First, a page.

The excerpt below was posted on Business Insider HERE:
And while we are on the theme of mission creep, the incoming Bank of England Governor Mark Carney has given the clear impression from his statements over recent weeks that he does not agree with Mervyn King’s comments that QE is reaching the limits of effectiveness. Carney is willing to be much more aggressive – at least George Osborne will be pleased. In his evidence on Thursday to the Treasury select committee he repeated his idea that if existing QE measures fell short, central banks should consider shifting to targeting nominal gross domestic product, which would allow them to respond much more aggressively to a downturn in economic output and place as much weight on supporting growth as reining in inflation.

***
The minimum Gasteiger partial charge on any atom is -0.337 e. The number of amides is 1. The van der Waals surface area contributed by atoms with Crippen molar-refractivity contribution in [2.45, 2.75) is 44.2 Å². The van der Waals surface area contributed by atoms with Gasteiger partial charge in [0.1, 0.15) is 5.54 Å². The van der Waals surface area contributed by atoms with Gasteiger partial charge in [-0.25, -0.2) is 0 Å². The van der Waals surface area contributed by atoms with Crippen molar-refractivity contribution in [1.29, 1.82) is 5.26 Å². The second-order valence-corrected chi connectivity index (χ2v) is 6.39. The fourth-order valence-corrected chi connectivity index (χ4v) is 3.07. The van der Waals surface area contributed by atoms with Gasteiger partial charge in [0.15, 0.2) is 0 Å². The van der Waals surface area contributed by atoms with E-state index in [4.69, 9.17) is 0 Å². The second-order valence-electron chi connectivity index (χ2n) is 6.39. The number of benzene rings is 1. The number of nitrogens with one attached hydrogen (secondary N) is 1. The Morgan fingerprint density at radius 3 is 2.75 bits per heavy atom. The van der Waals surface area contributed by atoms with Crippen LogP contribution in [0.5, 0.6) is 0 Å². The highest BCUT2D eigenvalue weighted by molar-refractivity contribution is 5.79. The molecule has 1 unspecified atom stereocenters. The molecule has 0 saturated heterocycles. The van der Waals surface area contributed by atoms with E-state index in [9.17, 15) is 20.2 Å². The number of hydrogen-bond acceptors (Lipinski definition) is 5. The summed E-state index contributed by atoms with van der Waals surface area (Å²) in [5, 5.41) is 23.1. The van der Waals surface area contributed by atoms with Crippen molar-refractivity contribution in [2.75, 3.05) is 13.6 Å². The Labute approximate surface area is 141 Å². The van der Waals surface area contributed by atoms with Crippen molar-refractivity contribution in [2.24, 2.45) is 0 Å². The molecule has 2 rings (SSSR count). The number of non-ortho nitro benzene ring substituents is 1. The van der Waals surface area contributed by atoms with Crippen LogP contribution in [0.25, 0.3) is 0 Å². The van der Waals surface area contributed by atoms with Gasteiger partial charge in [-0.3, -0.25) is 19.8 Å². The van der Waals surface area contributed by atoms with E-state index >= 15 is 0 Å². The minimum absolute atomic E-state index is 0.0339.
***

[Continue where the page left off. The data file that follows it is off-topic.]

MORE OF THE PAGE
Now personally I have no great ideological attachment to inflation targeting as opposed to any other method to control inflation, but I note with alarm the tendency of policymakers to become more and more interventionist in their monetary experiments. It may be that central bankers will keep control of the tiger they are riding, but history suggests that central bank intervention may make things worse in the long run rather than better. Marc Faber’s comment that he is so bearish that he sometimes wants to throw himself out of the window really resonates with me when I see what the central bankers are doing.
In 2005 I described Alan Greenspan as an economic war criminal when most others had decided he was “the greatest central banker who ever lived”, Hence I note with alarm that some commentators are so excited about the appointment of Mark Carney to the Bank of England Governorship that now he Carney, is now being dubbed “the world’s greatest central banker”. Oh dear! From everything I have read so far I fear that in the fullness of time he will have more similarities with Alan Greenspan than just this unwanted accolade and his legacy will be equally destructive.